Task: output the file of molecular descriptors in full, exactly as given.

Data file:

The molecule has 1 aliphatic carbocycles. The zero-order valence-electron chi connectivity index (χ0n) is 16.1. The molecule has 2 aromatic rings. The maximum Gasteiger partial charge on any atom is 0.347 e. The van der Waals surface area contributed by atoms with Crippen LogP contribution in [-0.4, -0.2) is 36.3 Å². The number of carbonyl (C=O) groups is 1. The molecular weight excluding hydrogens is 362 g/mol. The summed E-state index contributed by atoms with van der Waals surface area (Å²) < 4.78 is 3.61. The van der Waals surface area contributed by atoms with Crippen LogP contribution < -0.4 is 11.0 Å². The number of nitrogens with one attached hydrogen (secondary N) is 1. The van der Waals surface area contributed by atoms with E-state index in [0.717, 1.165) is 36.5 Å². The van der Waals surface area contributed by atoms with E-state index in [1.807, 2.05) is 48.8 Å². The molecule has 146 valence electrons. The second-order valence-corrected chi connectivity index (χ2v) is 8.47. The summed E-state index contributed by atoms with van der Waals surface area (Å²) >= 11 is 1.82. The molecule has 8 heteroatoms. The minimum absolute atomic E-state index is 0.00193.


The molecule has 1 aliphatic carbocycles. The zero-order valence-electron chi connectivity index (χ0n) is 16.1. The molecule has 2 aromatic rings. The maximum Gasteiger partial charge on any atom is 0.347 e. The van der Waals surface area contributed by atoms with Crippen LogP contribution in [-0.4, -0.2) is 36.3 Å². The number of carbonyl (C=O) groups is 1. The molecular weight excluding hydrogens is 362 g/mol. The summed E-state index contributed by atoms with van der Waals surface area (Å²) < 4.78 is 3.61. The van der Waals surface area contributed by atoms with Crippen LogP contribution < -0.4 is 11.0 Å². The number of nitrogens with one attached hydrogen (secondary N) is 1. The van der Waals surface area contributed by atoms with E-state index in [0.717, 1.165) is 36.5 Å². The van der Waals surface area contributed by atoms with E-state index in [1.807, 2.05) is 48.8 Å². The molecule has 146 valence electrons. The second-order valence-corrected chi connectivity index (χ2v) is 8.47. The summed E-state index contributed by atoms with van der Waals surface area (Å²) >= 11 is 1.82. The molecule has 8 heteroatoms. The minimum absolute atomic E-state index is 0.00193.